Giant myxoma removal through a 3D-4K minimally invasive thoracoscopy: a case report and step-by-step guide
Case Report: Heart & Thoracic Surgery

Giant myxoma removal through a 3D-4K minimally invasive thoracoscopy: a case report and step-by-step guide

Francesco Pollari, Lucia Weber, Theodor Fischlein

Department of Cardiac Surgery, Klinikum Nürnberg - Paracelsus Medical University, Nuremberg, Germany

Contributions: (I) Conception and design: T Fischlein, F Pollari; (II) Administrative support: T Fischlein; (III) Provision of study materials or patients: F Pollari, L Weber; (IV) Collection and assembly of data: F Pollari, L Weber; (V) Data analysis and interpretation: All authors; (VI) Manuscript writing: All authors; (VII) Final approval of manuscript: All authors.

Correspondence to: Francesco Pollari, MD, PhD. Department of Cardiac Surgery, Klinikum Nürnberg - Paracelsus Medical University, Breslauer Strasse 201, 90471 Nuremberg, Germany. Email:

Abstract: The cardiac myxoma is a rare but potentially invalidating and fatal tumor, demanding for urgent surgery. The risk of intraoperative embolisms or incomplete removal of pedunculi, has been advocated as reasons for excluding patients from minimally invasive approach. However, this concept precludes the advantages of minimally invasive access to a category of patients which could profit from an early recovery, for example those with recent stroke. We aim to describe our positive experience in minimally invasive thoracotomy applied in a case of giant left atrial myxoma in an elderly and fragile woman. The patient was admitted in emergency department because of syncope. An echocardiogram revealed the presence of an intracardiac tumor that has been successfully removed with a mini-right thoracotomy. The postoperative course was uneventful and the patient was discharged on the 7th postoperative day (POD). In this report, we aim to describe in detail step-to-step how to overcome eventually technical challenges and how to take full advantage of the latest surgical instruments for the minimally invasive approach. With a correct preoperative planning, synergistic preparation of the team and a deep knowledge of the tools used, the removal of a myxoma can be safely achieved, regardless of its size, as demonstrated in the illustrated case.

Keywords: Cardiac myxoma; cardiac tumor; minimally invasive; cardiac surgery; case report

Received: 18 June 2020; Accepted: 13 January 2021; Published online: 09 February 2021.

doi: 10.21037/jovs-20-136

Video 1 Intraoperative record showing removal of the giant myxoma from the opening of pericardium up to the placement of the epicardial lead for pacing.
Video 2 Peripheral cannulation of femoral artery and vein for establishment of cardiopulmonary bypass.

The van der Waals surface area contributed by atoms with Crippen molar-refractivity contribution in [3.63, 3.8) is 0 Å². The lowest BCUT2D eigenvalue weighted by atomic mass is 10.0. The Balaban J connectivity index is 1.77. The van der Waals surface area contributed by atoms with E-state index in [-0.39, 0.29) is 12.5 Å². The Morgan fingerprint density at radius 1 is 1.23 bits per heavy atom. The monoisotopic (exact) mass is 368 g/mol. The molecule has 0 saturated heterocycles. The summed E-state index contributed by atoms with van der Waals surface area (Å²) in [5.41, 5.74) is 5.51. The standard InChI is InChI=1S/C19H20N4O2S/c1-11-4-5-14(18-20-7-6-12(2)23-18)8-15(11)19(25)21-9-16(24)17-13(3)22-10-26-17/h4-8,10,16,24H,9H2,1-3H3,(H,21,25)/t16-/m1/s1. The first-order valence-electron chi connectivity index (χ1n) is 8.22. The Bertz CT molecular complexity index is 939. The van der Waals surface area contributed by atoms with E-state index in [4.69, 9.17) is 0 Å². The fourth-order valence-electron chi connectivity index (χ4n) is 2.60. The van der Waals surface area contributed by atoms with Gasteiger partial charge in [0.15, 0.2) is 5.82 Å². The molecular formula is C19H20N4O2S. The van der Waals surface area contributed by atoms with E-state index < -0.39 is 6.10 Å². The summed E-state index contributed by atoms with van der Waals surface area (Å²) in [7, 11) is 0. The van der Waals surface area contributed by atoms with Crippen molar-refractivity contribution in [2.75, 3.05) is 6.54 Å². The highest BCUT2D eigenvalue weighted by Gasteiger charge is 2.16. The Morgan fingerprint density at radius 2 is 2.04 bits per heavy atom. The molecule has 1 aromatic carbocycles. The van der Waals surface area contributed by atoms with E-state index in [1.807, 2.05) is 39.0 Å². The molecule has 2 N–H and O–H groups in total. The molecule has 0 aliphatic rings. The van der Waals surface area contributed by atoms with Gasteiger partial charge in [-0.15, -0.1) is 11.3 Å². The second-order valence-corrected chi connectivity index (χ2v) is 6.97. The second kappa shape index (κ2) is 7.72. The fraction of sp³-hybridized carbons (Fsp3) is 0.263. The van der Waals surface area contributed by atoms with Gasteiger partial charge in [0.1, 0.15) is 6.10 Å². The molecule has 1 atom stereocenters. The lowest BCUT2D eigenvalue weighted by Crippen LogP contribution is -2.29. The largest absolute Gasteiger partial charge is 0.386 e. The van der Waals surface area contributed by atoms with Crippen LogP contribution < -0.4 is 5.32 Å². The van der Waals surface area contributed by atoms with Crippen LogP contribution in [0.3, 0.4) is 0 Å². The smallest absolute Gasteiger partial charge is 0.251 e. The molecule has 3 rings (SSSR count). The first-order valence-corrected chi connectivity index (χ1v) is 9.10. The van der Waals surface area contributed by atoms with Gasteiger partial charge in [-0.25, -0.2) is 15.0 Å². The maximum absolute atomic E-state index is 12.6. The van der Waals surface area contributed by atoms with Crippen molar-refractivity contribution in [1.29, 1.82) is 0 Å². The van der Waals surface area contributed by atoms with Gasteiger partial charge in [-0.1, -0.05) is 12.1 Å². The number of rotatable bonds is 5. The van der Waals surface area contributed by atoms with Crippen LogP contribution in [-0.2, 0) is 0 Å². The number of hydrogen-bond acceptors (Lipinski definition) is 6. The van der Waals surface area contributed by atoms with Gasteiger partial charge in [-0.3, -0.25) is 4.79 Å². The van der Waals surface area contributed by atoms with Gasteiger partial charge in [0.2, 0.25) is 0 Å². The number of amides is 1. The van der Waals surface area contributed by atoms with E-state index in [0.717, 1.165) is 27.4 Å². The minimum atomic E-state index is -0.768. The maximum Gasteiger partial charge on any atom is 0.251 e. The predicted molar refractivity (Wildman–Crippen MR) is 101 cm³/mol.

The cardiac myxoma is a benign tumor originating in the inside of cardiac chambers and so being a potential source of embolisms. Although rare [in a large autoptic study, 0.03% of subjects showed a primary cardiac tumor, in the 50% of which was a myxoma (1,2)], it constitutes the most frequent primary tumor of the heart. The minimally invasive techniques in cardiac surgery have had a slow spread, despite outcome were comparable (if not superior) to traditional surgery. In particular, this approach has so far been used mainly for isolated pathologies (such as aortic or mitral valve disease), given the sense of insecurity derived from not having complete control in confined spaces, earning the fame of an underdog technique. However, not always the smaller means worst outcome or more strenuous working conditions. Moreover, the advantages of less traumatic procedure with the possibility of an earlier mobilization, could be an attractive option for many patients, especially those with neurological deficit and needing an early neurological rehabilitation. Despite some sporadic case reports already reported in the literature (3,4), a detailed description on how to perform this difficult intervention (i.e., removal of a cardiac tumor) in a minimally invasive is missing. We aimed to show our minimally invasive cardiac surgery (MICS) technique that—as in a modern “David and Goliath” scenario—could successfully remove a giant left atrial myxoma. We present this article in accordance with the CARE reporting checklist (available at

Case presentation

A 65-year-old woman was admitted in our institution because of syncope. On the admission in emergency department, she was asymptomatic and showed no neurological deficits. The prior medical history was uneventful. She had no medications. A transthoracic echocardiography revealed a mass of circa 6 cm in left atrium. Following a cardiac magnetic resonance, the diagnosis of cardiac myxoma was confirmed.